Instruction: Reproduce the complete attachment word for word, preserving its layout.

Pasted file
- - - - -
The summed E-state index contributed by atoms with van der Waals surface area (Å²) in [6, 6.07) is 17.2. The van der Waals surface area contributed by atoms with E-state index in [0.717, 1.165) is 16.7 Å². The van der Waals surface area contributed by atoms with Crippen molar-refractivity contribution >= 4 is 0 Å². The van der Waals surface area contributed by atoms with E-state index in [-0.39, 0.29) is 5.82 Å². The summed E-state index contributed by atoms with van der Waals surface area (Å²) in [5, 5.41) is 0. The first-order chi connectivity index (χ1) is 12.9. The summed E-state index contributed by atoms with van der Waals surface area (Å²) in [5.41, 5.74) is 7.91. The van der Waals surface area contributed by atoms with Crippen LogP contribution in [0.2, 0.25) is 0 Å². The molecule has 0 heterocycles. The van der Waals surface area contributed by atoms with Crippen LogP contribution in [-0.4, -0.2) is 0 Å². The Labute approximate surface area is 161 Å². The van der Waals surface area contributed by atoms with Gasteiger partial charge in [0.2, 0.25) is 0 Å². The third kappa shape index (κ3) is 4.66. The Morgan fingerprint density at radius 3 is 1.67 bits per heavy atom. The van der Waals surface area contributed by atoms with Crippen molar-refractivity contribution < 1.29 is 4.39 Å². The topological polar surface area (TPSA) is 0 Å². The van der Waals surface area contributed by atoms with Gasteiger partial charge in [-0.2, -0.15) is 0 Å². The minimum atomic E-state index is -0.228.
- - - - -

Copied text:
The summed E-state index contributed by atoms with van der Waals surface area (Å²) in [6, 6.07) is 17.2. The van der Waals surface area contributed by atoms with E-state index in [0.717, 1.165) is 16.7 Å². The van der Waals surface area contributed by atoms with Crippen molar-refractivity contribution >= 4 is 0 Å². The van der Waals surface area contributed by atoms with E-state index in [-0.39, 0.29) is 5.82 Å². The summed E-state index contributed by atoms with van der Waals surface area (Å²) in [5, 5.41) is 0. The first-order chi connectivity index (χ1) is 12.9. The summed E-state index contributed by atoms with van der Waals surface area (Å²) in [5.41, 5.74) is 7.91. The van der Waals surface area contributed by atoms with Crippen LogP contribution in [0.2, 0.25) is 0 Å². The molecule has 0 heterocycles. The van der Waals surface area contributed by atoms with Crippen LogP contribution in [-0.4, -0.2) is 0 Å². The Labute approximate surface area is 161 Å². The van der Waals surface area contributed by atoms with Gasteiger partial charge in [0.2, 0.25) is 0 Å². The third kappa shape index (κ3) is 4.66. The Morgan fingerprint density at radius 3 is 1.67 bits per heavy atom. The van der Waals surface area contributed by atoms with Crippen molar-refractivity contribution < 1.29 is 4.39 Å². The topological polar surface area (TPSA) is 0 Å². The van der Waals surface area contributed by atoms with Gasteiger partial charge in [-0.2, -0.15) is 0 Å². The minimum atomic E-state index is -0.228.